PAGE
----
October 6, 2020 at 04:08:37 AM
4 October 2020, Quezon City. “Goodbye garbage from South Korea.”
The EcoWaste Coalition and other environmental health and justice groups expressed jubilation with the final re-shipment of the remaining containers of illegal trash imports from South Korea amid the COVID-19 pandemic.
As confirmed by the Bureau of Customs (BOC-Region 10) with the EcoWaste Coalition last Friday, the re-exportation of the remaining 43 containers of illegal waste shipments from South Korea (equivalent to 1,036 metric tons) took place on September 15. The wastes were shipped back to Pyeongtaek City from the Mindanao International Container Terminal (MICT Port) in Tagoloan, Misamis Oriental onboard container ship BH MAHIA.
The much-awaited repatriation of the remaining wastes raised to 364 the total number of garbage-filled containers returned to South Korea in seven batches starting in January 2019 amounting to a whopping 7,408.46 metric tons.
“We congratulate the Filipino people and government, particularly BOC-10, for successfully insisting on the responsibility of the exporter or the State of export, in accordance with the Basel Convention, to take back hazardous wastes or other wastes deemed to be illegal traffic. The completion of the re-exportation procedures shows that action against waste trafficking knows no pandemic,” said Aileen Lucero, National Coordinator, EcoWaste Coalition.
“As we say goodbye and good riddance to these smuggled wastes, we say ‘bravo’ to the resolute fight waged by our customs and other government officials, together with the civil society, to overcome all the hurdles so as to secure our people’s dignity and well-being,” she said.
The EcoWaste Coalition also thanked the government of President Moon Jae-in for honoring its promise to have the illegally exported wastes repatriated as it urged South Korea to take decisive action to prevent the transfer of its waste to the Philippines, including ratifying the Basel Convention Ban Amendment, which forbids the export of hazardous wastes from developed to developing countries.
Davao City-based Interfacing Development Interventions for Sustainability (IDIS) likewise welcomed the departure of the stranded South Korean waste in Mindanao stressing that such success has underlined the important role of local government units (LGUs) in preventing the dumping of waste from overseas.
“The persistence of the Tagoloan municipal government and the Misamis Oriental provincial government contributed a great deal to the concerted action by the public and private sectors to send back the illegal waste imports and to disallow their disposal locally. It underscores the important role of LGUs in thwarting waste dumping schemes,” said Chinkie Peliño-Golle, Executive Director, IDIS.
For his part, Dr. Joe DiGangi, Senior Science and Technical Adviser of the International Pollutants Elimination Network (IPEN) noted that “the return of illegally exported South Korean waste demonstrates that regulatory enforcement can and must continue during the pandemic. Now the challenge for both the Philippines and South Korea is to ratify the Basel Convention Ban Amendment so that this sad history is not repeated.” The EcoWaste Coalition and IDIS are participating organizations of IPEN, a global movement for a toxics-free future.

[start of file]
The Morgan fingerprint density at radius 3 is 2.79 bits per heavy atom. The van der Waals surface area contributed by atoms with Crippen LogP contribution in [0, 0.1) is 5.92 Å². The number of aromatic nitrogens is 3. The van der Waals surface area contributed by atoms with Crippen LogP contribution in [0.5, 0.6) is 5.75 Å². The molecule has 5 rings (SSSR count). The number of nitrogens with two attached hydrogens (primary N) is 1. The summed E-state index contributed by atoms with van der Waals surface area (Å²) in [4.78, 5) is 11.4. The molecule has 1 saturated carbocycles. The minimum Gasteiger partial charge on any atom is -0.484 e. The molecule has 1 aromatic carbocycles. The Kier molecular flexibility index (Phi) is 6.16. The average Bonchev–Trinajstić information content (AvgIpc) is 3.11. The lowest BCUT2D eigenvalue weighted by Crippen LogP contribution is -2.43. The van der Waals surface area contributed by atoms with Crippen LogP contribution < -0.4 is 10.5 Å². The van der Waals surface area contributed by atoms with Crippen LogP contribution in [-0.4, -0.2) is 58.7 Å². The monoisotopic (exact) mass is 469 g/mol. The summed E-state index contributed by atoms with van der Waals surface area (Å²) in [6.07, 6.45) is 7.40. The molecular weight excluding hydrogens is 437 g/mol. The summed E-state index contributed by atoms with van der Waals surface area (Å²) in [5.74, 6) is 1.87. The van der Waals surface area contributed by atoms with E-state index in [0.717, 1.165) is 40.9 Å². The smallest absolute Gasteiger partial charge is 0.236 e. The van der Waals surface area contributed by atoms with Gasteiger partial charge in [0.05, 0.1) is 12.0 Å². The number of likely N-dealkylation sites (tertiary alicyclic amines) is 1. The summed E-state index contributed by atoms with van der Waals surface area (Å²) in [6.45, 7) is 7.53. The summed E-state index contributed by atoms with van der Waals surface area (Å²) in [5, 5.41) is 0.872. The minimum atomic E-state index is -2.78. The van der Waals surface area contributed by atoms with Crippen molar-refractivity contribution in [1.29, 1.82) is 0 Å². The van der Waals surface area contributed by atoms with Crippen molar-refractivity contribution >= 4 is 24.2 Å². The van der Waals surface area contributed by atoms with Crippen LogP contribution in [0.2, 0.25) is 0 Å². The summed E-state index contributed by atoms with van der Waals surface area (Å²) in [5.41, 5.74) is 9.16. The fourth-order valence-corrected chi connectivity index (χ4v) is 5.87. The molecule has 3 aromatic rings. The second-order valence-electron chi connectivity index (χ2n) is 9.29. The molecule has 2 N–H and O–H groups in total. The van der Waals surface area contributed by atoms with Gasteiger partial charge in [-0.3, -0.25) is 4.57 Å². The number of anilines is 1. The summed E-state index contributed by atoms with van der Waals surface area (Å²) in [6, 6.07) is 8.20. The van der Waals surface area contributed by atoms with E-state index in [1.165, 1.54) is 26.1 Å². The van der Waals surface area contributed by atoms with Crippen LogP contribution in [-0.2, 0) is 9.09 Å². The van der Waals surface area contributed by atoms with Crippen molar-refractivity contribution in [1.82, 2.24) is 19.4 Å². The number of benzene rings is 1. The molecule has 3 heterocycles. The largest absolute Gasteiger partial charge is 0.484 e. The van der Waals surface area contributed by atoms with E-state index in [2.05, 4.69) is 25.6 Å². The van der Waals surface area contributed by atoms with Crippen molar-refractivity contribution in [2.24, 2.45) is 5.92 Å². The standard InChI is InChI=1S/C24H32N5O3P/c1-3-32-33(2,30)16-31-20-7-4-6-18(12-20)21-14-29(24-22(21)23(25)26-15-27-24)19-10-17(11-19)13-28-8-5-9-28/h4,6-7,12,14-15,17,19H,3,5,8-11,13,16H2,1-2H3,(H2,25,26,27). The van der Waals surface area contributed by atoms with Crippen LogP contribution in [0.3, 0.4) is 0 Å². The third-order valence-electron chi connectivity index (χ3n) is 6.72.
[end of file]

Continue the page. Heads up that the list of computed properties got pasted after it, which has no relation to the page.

“Countries should protect themselves from the possibility of adding to their COVID-19 healthcare and plastic waste crisis by doing two things. In the short term, countries should move quickly to ratify the Basel Convention Ban Amendment. In the mid-term, countries should enact a ban on the importation of all wastes,” DiGangi pointed out.
Environmental health and justice groups have strongly argued that ratifying the Basel Convention Ban Amendment and imposing a national ban on all waste imports, including electronic, plastic and other hazardous and toxic wastes, are essential to prevent the recurrence of waste dumping and trafficking incidents.
To recall, Verde Soko Philippines Industrial Corporation imported the illegal waste shipments falsely declared as “plastic synthetic flakes” from South Korea, which arrived at the ports in Villanueva and Tagoloan, Misamis Oriental in July and October 2018.
Among the waste materials found in the containerized and bulk shipments were unsorted plastic materials, used dextrose tubes, soiled diapers, discarded electronics and household garbage in violation of the Basel Convention on the Control of Transboundary Movements of Hazardous Wastes and their Disposal and national laws.
Assessed by the authorities as “misdeclared, heterogenous and injurious to public health,” BOC-10 in 2018 then issued warrants of seizure and detention against the said illegal waste imports from South Korea.
BOC-10 further issued a re-exportation order citing violations of DENR Administrative Order 2013-22, which states that “no importation of heterogenous and unsorted plastic materials shall be allowed,” and Republic Act 10863, or the Customs Modernization and Tariff Act.
In August 2019, the EcoWaste Coalition wrote to President Moon Jae-in requesting his government “to immediately act on this pressing issue and not allow the controversy to drag on like what happened to the infamous garbage from Canada that finally left the Philippines after six long years.”